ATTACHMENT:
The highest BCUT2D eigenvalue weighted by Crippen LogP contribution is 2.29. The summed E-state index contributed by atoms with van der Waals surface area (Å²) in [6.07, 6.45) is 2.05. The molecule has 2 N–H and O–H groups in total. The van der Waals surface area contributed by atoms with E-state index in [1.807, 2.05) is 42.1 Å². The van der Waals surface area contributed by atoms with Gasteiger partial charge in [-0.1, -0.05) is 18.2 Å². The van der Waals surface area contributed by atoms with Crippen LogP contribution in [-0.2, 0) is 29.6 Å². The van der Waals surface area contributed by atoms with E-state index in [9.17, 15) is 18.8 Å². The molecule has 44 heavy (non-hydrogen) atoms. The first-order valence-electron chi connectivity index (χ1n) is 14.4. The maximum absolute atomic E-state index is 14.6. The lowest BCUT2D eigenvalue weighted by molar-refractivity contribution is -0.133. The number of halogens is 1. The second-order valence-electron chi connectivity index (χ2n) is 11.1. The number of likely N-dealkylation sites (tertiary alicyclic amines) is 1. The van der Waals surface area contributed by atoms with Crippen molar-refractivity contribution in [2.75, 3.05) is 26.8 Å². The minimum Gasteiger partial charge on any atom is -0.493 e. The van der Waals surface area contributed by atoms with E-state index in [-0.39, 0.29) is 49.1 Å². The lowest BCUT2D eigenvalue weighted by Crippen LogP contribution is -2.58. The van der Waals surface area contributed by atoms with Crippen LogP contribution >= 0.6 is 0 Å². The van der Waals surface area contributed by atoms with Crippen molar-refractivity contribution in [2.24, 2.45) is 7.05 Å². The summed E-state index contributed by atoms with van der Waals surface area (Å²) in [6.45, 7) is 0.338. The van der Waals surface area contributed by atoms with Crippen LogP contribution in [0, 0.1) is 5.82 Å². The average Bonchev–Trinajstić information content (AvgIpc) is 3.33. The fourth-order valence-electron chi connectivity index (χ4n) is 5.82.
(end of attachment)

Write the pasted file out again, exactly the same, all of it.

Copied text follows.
The highest BCUT2D eigenvalue weighted by Crippen LogP contribution is 2.29. The summed E-state index contributed by atoms with van der Waals surface area (Å²) in [6.07, 6.45) is 2.05. The molecule has 2 N–H and O–H groups in total. The van der Waals surface area contributed by atoms with E-state index in [1.807, 2.05) is 42.1 Å². The van der Waals surface area contributed by atoms with Gasteiger partial charge in [-0.1, -0.05) is 18.2 Å². The van der Waals surface area contributed by atoms with Crippen LogP contribution in [-0.2, 0) is 29.6 Å². The van der Waals surface area contributed by atoms with E-state index in [9.17, 15) is 18.8 Å². The molecule has 44 heavy (non-hydrogen) atoms. The first-order valence-electron chi connectivity index (χ1n) is 14.4. The maximum absolute atomic E-state index is 14.6. The lowest BCUT2D eigenvalue weighted by molar-refractivity contribution is -0.133. The number of halogens is 1. The second-order valence-electron chi connectivity index (χ2n) is 11.1. The number of likely N-dealkylation sites (tertiary alicyclic amines) is 1. The van der Waals surface area contributed by atoms with Crippen molar-refractivity contribution in [2.75, 3.05) is 26.8 Å². The minimum Gasteiger partial charge on any atom is -0.493 e. The van der Waals surface area contributed by atoms with E-state index in [-0.39, 0.29) is 49.1 Å². The lowest BCUT2D eigenvalue weighted by Crippen LogP contribution is -2.58. The van der Waals surface area contributed by atoms with Crippen LogP contribution >= 0.6 is 0 Å². The van der Waals surface area contributed by atoms with Crippen molar-refractivity contribution in [2.24, 2.45) is 7.05 Å². The summed E-state index contributed by atoms with van der Waals surface area (Å²) in [6.45, 7) is 0.338. The van der Waals surface area contributed by atoms with Crippen LogP contribution in [0, 0.1) is 5.82 Å². The average Bonchev–Trinajstić information content (AvgIpc) is 3.33. The fourth-order valence-electron chi connectivity index (χ4n) is 5.82.